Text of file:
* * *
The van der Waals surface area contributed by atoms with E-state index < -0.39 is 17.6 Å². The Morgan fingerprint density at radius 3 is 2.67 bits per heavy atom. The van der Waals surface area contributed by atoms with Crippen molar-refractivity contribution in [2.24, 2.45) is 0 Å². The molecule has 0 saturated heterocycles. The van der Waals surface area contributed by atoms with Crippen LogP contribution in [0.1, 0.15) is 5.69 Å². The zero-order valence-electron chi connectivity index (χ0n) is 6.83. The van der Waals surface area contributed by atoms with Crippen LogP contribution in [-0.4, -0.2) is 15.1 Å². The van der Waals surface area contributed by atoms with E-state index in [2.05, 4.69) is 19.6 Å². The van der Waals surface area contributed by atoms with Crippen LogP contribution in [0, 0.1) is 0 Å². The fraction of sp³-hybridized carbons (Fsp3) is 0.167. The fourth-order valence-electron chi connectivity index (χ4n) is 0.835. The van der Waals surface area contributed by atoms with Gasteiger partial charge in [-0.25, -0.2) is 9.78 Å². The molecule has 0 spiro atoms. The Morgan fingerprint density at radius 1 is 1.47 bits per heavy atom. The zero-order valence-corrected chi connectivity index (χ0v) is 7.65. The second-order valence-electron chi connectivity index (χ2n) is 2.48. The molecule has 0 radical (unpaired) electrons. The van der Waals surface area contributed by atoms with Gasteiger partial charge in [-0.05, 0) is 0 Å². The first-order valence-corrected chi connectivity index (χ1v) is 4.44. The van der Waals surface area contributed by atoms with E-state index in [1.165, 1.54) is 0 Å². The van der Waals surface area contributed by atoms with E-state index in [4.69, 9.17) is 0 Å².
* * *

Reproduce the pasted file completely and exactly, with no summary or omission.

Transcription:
The van der Waals surface area contributed by atoms with E-state index < -0.39 is 17.6 Å². The Morgan fingerprint density at radius 3 is 2.67 bits per heavy atom. The van der Waals surface area contributed by atoms with Crippen molar-refractivity contribution in [2.24, 2.45) is 0 Å². The molecule has 0 saturated heterocycles. The van der Waals surface area contributed by atoms with Crippen LogP contribution in [0.1, 0.15) is 5.69 Å². The zero-order valence-electron chi connectivity index (χ0n) is 6.83. The van der Waals surface area contributed by atoms with Crippen LogP contribution in [-0.4, -0.2) is 15.1 Å². The van der Waals surface area contributed by atoms with E-state index in [2.05, 4.69) is 19.6 Å². The van der Waals surface area contributed by atoms with Crippen LogP contribution in [0, 0.1) is 0 Å². The fraction of sp³-hybridized carbons (Fsp3) is 0.167. The fourth-order valence-electron chi connectivity index (χ4n) is 0.835. The van der Waals surface area contributed by atoms with Gasteiger partial charge in [-0.25, -0.2) is 9.78 Å². The molecule has 0 spiro atoms. The Morgan fingerprint density at radius 1 is 1.47 bits per heavy atom. The zero-order valence-corrected chi connectivity index (χ0v) is 7.65. The second-order valence-electron chi connectivity index (χ2n) is 2.48. The molecule has 0 radical (unpaired) electrons. The van der Waals surface area contributed by atoms with Gasteiger partial charge in [-0.05, 0) is 0 Å². The first-order valence-corrected chi connectivity index (χ1v) is 4.44. The van der Waals surface area contributed by atoms with E-state index in [1.165, 1.54) is 0 Å². The van der Waals surface area contributed by atoms with E-state index in [4.69, 9.17) is 0 Å².